Following a federal judge’s approval of a trio of settlement agreements in response to lawsuits brought on behalf of climate activist organizations such as WildEarth Guardians, President Biden’s Department of the Interior will review and reconsider decisions to sell oil and gas leases on public lands in Colorado, New Mexico, Utah, Montana, and Wyoming. More than 2,000 oil and gas leases sold between 2015 and 2020, during the Trump administration, which cover nearly two and a half million acres in Wyoming now hang in the balance—and may be vacated if the Interior concludes that the leases cannot be reconciled with efforts to address climate change and other environmental considerations.
The court’s decision raises the bar to uphold lease sales, finding that the National Environmental Protection Act requires the Interior to assess the direct, indirect, and cumulative effects of new leases on the environment and the climate. The settlement requires the Interior to reassess the disputed leases sold during the Trump administration for compliance with this standard, including all of the federal leases held in Wyoming. As a result, the large portion of Wyoming’s economy supported by the oil and gas industry now depends on the Interior’s retroactive justification of consummate lease sales.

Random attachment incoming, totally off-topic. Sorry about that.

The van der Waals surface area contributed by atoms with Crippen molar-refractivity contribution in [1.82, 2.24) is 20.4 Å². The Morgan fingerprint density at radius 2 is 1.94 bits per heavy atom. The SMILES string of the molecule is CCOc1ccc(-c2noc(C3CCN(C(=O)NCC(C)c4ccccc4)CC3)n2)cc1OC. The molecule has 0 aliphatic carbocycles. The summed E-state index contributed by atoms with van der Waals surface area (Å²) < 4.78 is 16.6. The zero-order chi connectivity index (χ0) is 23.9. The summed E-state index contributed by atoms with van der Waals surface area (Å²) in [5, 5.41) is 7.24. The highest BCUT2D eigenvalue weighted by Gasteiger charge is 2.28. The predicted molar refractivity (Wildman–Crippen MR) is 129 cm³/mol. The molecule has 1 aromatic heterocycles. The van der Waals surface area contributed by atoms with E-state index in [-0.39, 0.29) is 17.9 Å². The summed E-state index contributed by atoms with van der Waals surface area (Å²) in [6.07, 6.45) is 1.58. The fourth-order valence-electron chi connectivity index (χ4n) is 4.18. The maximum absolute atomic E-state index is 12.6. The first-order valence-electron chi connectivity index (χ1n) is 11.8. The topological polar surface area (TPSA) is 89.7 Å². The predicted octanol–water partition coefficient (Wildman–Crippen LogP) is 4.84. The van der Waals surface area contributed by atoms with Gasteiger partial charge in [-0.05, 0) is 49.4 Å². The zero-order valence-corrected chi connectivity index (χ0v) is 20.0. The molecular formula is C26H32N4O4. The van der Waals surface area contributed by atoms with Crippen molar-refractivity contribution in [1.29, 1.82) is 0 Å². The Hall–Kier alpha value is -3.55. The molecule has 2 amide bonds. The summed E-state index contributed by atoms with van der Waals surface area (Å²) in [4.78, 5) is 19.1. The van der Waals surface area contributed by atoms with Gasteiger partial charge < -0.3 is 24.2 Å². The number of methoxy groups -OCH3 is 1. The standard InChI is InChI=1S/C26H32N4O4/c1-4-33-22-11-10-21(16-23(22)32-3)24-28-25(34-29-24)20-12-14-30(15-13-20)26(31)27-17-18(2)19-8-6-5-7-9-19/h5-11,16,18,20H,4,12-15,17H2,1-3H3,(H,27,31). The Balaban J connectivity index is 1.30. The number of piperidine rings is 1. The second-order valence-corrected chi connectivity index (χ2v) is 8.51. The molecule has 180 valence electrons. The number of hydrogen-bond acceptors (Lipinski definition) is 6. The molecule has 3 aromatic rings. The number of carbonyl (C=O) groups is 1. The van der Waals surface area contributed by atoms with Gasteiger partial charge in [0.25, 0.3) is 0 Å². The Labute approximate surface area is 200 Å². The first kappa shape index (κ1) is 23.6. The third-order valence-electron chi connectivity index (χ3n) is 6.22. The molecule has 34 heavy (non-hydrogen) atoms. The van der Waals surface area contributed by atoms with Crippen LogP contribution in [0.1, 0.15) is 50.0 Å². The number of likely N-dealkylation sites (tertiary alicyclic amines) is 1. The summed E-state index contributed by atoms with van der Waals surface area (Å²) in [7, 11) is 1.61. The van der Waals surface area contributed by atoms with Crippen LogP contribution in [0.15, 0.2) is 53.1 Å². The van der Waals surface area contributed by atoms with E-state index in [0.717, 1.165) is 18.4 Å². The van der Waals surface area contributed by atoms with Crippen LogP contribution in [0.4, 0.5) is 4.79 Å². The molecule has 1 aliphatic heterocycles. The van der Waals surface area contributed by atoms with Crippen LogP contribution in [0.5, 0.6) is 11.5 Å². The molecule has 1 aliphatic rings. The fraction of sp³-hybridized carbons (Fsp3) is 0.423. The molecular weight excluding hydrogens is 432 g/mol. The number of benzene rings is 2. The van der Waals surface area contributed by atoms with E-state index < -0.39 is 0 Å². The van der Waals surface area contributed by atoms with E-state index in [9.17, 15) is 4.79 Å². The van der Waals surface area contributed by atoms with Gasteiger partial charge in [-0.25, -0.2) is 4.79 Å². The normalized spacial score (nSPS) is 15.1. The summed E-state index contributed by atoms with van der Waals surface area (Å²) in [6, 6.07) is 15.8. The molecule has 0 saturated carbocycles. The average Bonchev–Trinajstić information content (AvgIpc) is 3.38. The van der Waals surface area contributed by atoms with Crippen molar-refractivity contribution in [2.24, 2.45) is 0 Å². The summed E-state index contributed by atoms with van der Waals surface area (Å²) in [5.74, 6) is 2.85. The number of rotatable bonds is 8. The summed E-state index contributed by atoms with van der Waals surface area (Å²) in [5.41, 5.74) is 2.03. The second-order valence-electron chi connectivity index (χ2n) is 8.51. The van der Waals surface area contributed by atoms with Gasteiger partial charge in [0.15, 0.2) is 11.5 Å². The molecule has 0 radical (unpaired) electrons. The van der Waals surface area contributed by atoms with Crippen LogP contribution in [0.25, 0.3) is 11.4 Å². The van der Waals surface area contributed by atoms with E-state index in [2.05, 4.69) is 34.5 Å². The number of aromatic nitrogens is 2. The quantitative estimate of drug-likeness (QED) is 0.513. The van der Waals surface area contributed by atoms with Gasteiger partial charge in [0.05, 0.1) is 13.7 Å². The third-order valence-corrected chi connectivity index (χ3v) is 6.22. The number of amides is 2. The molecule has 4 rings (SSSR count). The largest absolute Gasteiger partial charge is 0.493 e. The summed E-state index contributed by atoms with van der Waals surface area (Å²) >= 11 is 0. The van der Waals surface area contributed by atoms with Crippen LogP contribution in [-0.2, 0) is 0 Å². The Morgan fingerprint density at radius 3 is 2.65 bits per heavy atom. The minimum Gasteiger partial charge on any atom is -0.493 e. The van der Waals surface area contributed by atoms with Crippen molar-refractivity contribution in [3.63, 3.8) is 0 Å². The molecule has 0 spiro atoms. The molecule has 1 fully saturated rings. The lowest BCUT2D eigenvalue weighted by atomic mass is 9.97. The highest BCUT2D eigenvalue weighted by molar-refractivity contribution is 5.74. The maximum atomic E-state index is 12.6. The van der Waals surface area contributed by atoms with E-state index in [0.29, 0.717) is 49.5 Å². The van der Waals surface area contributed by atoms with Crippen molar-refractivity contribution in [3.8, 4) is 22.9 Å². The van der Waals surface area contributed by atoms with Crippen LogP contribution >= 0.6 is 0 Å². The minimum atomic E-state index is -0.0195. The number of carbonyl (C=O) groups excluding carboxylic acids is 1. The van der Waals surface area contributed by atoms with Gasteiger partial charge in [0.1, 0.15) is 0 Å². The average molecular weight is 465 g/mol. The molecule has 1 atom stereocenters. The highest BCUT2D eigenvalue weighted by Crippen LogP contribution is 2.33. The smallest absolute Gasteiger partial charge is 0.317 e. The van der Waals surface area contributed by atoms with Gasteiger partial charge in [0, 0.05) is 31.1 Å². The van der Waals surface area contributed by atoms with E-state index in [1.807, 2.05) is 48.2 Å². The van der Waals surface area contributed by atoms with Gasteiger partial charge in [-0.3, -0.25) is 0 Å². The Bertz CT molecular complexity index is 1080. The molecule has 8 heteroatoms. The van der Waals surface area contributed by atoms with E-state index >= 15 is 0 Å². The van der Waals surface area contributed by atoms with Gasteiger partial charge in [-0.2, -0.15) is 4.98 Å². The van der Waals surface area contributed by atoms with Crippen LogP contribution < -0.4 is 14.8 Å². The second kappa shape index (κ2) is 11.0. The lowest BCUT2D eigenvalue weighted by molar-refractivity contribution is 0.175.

At a foundational level, the retroactive recission of these leases would set an alarming precedent for the federal oil and gas program moving forward. Industry supporters feel that the settlement reflects unfair targeting by executive action and global pressure to respond to climate change and reduce emissions. The situation illustrates industry worry that the White House may exercise greater control over national energy policy and the success of domestic oil and gas exploration and production. Ryan McConnaughey, Communications Director for the Petroleum Association of Wyoming, expressed concern to local news outlets over the use of “backroom court settlements” and executive actions to improperly distort laws like NEPA to the industry’s disadvantage without legislative involvement. If that is the case, the future of Wyoming’s energy sector remains uncertain while out of Congress’ hands.
Kuiper Law Firm, PLLC specializes in oil and gas, and will continue to monitor and provide industry updates; if you have any questions about the information in this article, and how it may affect your operations, do not hesitate to contact us.